What are the serious implications of a “simple” exposure to a case of measles? An unvaccinated student with measles leaves a long trail of exposure without even realizing the impact on those around him or her.
From About.com Pedatrics – Written by Vincent Iannelli, M.D. There has been an update on the recent report of a case of measles at Rensselaer Polytechnic Institute in Troy, New York.
As in many of these cases, the health department is now warning that the unvaccinated student who had a vaccine exemption may have exposed other people to measles at a number of locations in the area, including: •Samaritan Hospital Emergency Department, from 8:00 p.m. on Friday, January 31, through 3:45 a.m. on Saturday, February 1 •RPI Campus, from January 26th to January 31st •Mohonasen High School in Schenectady, NY, on January 26th from 7 a.m. through 2 p.m. at a volleyball tournament
The New York State Heath Department warns that “anyone who was at these locations during these times should contact the local (county) health department where they reside to determine if they are a candidate to receive preventive treatment.”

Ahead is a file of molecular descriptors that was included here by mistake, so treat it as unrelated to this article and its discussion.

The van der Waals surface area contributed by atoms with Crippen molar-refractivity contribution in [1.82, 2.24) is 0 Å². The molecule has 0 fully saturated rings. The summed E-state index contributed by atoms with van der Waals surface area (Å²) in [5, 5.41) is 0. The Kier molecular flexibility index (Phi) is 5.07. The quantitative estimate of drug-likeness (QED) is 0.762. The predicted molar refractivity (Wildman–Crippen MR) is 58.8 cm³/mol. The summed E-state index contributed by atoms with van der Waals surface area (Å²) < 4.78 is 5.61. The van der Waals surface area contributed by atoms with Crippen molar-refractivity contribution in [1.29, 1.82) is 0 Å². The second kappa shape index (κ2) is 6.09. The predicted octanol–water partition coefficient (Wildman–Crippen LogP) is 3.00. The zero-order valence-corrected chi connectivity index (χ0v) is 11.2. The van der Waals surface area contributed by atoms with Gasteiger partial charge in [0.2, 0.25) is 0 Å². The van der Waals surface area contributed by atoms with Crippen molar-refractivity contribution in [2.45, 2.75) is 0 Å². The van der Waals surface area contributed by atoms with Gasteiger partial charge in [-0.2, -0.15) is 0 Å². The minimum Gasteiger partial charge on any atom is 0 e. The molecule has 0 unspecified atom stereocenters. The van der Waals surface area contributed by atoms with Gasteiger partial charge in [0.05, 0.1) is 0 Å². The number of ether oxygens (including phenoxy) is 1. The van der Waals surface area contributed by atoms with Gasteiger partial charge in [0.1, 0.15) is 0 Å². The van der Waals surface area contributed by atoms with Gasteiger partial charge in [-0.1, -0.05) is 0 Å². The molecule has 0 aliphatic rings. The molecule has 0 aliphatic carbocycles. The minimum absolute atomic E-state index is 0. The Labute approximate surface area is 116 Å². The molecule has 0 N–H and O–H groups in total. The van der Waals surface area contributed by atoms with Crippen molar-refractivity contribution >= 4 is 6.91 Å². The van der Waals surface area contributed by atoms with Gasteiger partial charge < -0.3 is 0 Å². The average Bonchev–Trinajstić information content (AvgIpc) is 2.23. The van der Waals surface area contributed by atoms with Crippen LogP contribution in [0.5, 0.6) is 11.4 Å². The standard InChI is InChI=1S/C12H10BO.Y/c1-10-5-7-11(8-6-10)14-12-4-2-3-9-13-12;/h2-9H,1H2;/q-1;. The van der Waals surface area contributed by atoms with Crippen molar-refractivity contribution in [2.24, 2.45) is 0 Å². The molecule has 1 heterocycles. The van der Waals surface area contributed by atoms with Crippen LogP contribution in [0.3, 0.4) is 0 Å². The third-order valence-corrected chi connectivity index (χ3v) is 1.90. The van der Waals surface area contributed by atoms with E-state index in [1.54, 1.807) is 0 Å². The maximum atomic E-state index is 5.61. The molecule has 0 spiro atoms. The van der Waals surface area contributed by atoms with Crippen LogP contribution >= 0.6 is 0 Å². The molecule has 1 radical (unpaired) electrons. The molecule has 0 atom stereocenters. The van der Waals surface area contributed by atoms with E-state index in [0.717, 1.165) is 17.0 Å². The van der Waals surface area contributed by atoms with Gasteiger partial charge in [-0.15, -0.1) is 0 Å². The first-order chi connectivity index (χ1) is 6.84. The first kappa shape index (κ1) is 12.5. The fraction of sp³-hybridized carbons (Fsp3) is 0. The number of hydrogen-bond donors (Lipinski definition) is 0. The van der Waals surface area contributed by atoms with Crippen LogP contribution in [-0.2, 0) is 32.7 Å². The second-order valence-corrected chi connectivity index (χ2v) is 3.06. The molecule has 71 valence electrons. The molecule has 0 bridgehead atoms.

This is especially important if you are not sure if your child is immune to measles, which might include: •infants who are less than 12 months of age and haven’t gotten their first MMR vaccine •children who are less than 4 years of age and haven’t gotten their second MMR vaccine •children and adults who have not been fully vaccinated against measles because they had a severe allergic reaction to their first dose •children and adults who have not been vaccinated because they have a known severe immunodeficiency •children and adults who may have been fully vaccinated in the past, but now have a severe immunodeficiency, including those with cancer, with cancer and getting chemotherapy, a congenital immunodeficiency, on long term immunosuppressive therapy, or with HIV infection, etc.
A busy emergency room in the middle of cold and flu season would almost certainly have had some children who would be at risk for measles, not because their parents signed a waiver or vaccine exemption, but simply because they were too young to be fully vaccinated.
It is to protect all of these people, and to limit the size of the outbreak, that health departments go into containment mode whenever someone triggers one of these measles outbreaks. These immediate control measures cost a lot of money though. To contain just 107 of the 220 measles cases in 2011, “the corresponding total estimated costs for the public response accrued to local and state public health departments ranged from $2.7 million to $5.3 million US dollars.”
Get Educated. Get Vaccinated. Stop the Outbreaks.